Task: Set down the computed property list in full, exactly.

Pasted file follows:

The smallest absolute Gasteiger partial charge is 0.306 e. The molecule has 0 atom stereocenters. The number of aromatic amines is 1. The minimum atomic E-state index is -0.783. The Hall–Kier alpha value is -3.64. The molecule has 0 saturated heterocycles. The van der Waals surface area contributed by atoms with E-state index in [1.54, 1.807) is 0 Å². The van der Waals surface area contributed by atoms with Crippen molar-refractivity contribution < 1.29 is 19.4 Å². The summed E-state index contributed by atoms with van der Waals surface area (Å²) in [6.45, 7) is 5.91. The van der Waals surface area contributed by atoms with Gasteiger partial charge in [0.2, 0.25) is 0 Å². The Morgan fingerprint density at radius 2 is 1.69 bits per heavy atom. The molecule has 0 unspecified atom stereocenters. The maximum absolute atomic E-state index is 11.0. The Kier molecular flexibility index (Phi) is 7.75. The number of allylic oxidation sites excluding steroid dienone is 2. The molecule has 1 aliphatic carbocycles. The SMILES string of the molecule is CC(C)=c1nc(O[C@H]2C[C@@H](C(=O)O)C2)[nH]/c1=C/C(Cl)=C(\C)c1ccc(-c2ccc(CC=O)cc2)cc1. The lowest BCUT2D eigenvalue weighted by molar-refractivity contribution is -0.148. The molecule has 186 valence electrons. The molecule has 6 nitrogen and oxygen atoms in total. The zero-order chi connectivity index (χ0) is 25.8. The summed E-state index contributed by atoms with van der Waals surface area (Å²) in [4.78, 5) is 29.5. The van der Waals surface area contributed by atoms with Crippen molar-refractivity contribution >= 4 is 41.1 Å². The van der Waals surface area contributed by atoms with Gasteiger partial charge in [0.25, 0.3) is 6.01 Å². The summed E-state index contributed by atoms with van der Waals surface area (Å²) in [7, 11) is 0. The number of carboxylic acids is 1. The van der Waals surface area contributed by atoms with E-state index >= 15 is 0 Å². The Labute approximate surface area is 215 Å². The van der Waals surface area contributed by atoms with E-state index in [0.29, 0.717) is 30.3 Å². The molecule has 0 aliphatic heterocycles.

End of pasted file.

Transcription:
The smallest absolute Gasteiger partial charge is 0.306 e. The molecule has 0 atom stereocenters. The number of aromatic amines is 1. The minimum atomic E-state index is -0.783. The Hall–Kier alpha value is -3.64. The molecule has 0 saturated heterocycles. The van der Waals surface area contributed by atoms with E-state index in [1.54, 1.807) is 0 Å². The van der Waals surface area contributed by atoms with Crippen molar-refractivity contribution < 1.29 is 19.4 Å². The summed E-state index contributed by atoms with van der Waals surface area (Å²) in [6.45, 7) is 5.91. The van der Waals surface area contributed by atoms with Gasteiger partial charge in [0.2, 0.25) is 0 Å². The Morgan fingerprint density at radius 2 is 1.69 bits per heavy atom. The molecule has 0 unspecified atom stereocenters. The maximum absolute atomic E-state index is 11.0. The Kier molecular flexibility index (Phi) is 7.75. The number of allylic oxidation sites excluding steroid dienone is 2. The molecule has 1 aliphatic carbocycles. The SMILES string of the molecule is CC(C)=c1nc(O[C@H]2C[C@@H](C(=O)O)C2)[nH]/c1=C/C(Cl)=C(\C)c1ccc(-c2ccc(CC=O)cc2)cc1. The lowest BCUT2D eigenvalue weighted by molar-refractivity contribution is -0.148. The molecule has 186 valence electrons. The molecule has 6 nitrogen and oxygen atoms in total. The zero-order chi connectivity index (χ0) is 25.8. The summed E-state index contributed by atoms with van der Waals surface area (Å²) in [4.78, 5) is 29.5. The van der Waals surface area contributed by atoms with Crippen molar-refractivity contribution >= 4 is 41.1 Å². The van der Waals surface area contributed by atoms with Gasteiger partial charge in [0.25, 0.3) is 6.01 Å². The summed E-state index contributed by atoms with van der Waals surface area (Å²) in [7, 11) is 0. The number of carboxylic acids is 1. The van der Waals surface area contributed by atoms with E-state index >= 15 is 0 Å². The Labute approximate surface area is 215 Å². The van der Waals surface area contributed by atoms with E-state index in [0.29, 0.717) is 30.3 Å². The molecule has 0 aliphatic heterocycles.